Doctors to ballot for industrial action over pensions in May

Doctor in ward
Image caption Patients requiring emergency care would still receive treatment, the BMA says

Doctors will vote on industrial action in May, if talks over planned changes to their pensions do not resume, the British Medical Association has said.

It has ruled out full strikes over government plans to impose increased contributions and delayed retirement.

But the group says its action could involve a day where staff refuse to perform "non-urgent" tasks that "could safely be postponed".

Ministers say the changes are necessary to make pensions affordable.

Under plans to replace the final salary pension with a career average scheme, the retirement age for doctors in England and Wales would rise to 68 and contributions could reach 14.5% for the highest earners by 2014.

And the association (BMA) says the government is refusing to engage "even to try to find a fairer way".

If it goes ahead, the ballot will be the first among doctors since 1975.

Urgent cases

BMA council chairman Dr Hamish Meldrum said: "There is still time for the government to rethink its plans but, if it does not, we have made a firm commitment that patient safety will be the over-riding priority.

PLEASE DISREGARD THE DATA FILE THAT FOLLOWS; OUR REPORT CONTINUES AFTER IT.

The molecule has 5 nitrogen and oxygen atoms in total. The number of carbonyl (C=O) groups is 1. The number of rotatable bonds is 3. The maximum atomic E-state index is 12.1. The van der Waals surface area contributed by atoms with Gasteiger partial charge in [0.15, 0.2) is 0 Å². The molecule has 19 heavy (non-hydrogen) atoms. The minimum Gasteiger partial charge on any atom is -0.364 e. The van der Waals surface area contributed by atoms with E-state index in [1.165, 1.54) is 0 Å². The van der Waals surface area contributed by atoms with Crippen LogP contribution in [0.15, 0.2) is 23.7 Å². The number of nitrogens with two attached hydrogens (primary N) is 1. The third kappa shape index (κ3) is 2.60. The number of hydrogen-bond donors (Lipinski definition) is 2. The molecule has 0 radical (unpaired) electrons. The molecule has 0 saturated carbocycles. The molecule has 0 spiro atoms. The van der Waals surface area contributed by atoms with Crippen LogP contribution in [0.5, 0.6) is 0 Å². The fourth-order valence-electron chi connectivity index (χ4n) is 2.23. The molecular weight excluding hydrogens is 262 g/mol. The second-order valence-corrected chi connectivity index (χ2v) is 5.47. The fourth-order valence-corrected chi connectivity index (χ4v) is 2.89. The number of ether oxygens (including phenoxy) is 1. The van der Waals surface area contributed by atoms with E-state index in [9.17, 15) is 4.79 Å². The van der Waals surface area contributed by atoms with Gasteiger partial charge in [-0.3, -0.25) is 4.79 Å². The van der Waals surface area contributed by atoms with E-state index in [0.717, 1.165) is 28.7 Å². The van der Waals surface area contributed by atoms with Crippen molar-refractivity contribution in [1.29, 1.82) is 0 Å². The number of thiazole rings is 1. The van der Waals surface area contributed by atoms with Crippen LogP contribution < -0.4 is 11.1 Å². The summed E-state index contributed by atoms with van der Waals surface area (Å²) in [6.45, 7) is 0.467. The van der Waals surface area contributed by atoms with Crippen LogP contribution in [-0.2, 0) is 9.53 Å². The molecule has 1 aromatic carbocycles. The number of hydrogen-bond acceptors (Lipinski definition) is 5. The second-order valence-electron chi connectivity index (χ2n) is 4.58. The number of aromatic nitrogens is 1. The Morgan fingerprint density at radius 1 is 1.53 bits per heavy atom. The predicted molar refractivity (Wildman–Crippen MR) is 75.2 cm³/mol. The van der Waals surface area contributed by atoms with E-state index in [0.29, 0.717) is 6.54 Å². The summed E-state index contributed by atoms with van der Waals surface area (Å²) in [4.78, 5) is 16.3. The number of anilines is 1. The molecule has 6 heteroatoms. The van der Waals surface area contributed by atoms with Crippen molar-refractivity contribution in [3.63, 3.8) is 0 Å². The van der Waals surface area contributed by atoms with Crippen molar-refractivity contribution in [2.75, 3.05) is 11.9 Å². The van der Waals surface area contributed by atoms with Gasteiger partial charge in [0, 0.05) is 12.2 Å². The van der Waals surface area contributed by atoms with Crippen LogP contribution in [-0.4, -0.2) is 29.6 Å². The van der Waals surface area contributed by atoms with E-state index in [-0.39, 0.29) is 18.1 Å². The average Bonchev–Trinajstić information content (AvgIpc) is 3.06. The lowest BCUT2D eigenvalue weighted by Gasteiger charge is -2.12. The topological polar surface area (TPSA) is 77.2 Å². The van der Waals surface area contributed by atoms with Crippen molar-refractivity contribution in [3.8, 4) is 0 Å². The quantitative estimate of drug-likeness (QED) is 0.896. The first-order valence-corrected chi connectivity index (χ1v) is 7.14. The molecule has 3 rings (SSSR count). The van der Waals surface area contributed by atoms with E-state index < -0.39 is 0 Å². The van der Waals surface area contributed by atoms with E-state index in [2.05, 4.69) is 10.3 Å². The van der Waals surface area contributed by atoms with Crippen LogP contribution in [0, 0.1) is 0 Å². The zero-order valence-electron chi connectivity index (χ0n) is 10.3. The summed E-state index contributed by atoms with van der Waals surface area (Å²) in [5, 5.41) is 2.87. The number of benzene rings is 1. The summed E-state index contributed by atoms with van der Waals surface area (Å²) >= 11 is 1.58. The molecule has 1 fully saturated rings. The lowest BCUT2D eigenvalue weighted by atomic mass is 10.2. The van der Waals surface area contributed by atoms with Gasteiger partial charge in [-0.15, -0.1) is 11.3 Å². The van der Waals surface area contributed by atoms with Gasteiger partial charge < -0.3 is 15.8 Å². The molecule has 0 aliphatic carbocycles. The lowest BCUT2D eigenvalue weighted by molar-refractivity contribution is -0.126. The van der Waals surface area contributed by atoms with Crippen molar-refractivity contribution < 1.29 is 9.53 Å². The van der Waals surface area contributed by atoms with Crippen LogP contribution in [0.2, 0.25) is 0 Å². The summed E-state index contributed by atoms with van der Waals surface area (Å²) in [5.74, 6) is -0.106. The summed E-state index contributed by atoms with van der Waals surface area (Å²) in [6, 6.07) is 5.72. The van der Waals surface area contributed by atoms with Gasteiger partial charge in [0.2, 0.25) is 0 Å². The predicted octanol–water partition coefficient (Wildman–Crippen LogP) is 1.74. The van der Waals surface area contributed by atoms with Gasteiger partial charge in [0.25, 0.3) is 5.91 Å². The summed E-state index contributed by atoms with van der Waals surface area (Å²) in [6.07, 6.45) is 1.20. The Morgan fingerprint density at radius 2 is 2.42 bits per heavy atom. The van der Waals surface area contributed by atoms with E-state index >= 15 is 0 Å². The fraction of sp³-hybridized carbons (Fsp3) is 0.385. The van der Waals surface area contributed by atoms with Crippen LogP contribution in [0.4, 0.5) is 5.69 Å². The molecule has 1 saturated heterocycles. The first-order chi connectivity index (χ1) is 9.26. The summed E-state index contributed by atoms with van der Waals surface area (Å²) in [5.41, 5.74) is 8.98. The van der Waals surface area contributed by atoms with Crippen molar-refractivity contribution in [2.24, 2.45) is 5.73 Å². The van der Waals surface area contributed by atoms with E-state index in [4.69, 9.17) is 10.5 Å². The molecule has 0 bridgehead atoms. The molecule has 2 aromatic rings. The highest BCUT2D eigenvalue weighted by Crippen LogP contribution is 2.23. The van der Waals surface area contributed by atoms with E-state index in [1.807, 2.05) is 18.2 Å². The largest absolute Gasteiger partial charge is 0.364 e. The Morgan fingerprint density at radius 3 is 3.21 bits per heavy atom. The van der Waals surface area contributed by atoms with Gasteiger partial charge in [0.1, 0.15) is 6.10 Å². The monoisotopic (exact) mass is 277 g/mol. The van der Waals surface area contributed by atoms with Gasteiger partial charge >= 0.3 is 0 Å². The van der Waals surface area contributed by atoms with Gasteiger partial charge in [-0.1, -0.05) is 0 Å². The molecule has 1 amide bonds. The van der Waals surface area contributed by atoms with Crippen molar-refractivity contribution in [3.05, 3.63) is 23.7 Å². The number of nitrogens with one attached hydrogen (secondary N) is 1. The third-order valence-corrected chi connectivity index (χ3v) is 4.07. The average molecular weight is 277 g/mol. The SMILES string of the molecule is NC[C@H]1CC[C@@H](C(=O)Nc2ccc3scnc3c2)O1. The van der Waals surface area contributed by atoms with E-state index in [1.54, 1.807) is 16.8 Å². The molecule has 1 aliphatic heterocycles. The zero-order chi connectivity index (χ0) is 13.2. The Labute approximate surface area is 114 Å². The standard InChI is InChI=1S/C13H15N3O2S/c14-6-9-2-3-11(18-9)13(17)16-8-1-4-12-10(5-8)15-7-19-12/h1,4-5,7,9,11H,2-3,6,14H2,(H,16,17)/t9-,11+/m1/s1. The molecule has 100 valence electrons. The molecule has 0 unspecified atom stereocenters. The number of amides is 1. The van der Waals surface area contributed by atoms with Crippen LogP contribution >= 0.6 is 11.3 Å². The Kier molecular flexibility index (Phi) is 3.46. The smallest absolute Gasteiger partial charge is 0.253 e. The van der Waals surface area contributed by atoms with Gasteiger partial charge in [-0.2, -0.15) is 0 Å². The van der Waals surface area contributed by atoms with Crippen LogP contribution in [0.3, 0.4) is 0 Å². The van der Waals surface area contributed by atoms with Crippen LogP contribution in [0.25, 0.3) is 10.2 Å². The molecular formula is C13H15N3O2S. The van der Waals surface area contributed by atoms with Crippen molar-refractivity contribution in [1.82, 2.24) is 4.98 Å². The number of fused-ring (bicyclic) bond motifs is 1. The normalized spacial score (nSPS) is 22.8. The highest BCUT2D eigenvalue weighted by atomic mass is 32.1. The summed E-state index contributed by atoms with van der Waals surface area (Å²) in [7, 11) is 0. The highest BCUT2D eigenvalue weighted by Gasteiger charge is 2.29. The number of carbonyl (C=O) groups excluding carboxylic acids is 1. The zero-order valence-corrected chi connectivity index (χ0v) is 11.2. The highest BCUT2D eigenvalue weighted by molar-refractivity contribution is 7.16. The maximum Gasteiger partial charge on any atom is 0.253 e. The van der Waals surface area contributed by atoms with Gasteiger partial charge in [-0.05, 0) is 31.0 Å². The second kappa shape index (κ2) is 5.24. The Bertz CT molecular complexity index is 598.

"If we do go ahead, anyone whose condition required urgent or emergency care or investigation that day would be treated."

A series of actions is being planned but the impact on patients of the day of action would be reviewed before a decision to proceed with further action was made.

A pensions deal reached in 2008 gave doctors a retirement age of 65, while those under the previous 1995 scheme can retire at 60.

The BMA represents doctors across all branches of medicine. Any action would be likely to involve the postponement of routine operations and non-urgent outpatient appointments in hospitals.

'Taxpayer cost'

GP practices would remain open and staffed so they could see patients in need of urgent attention, but routine, non-urgent appointments would not be available.

The BMA's Scotland and Northern Ireland branches have previously called on the devolved administrations to consider alternative pension proposals, though they are expected to follow the same plans.

UK Health Secretary Andrew Lansley said last month the new proposals would ensure doctors still received pensions "among the best available".

"The biggest part of the cost of their pension is paid by the taxpayer - for every £1 that doctors pay into their pensions, they will get between £3 and £6 back," he said.

"It is fair that higher earners pay greater contributions relative to those on lower and middle incomes."

The ballot is scheduled to open on May 14 and close on May 29.

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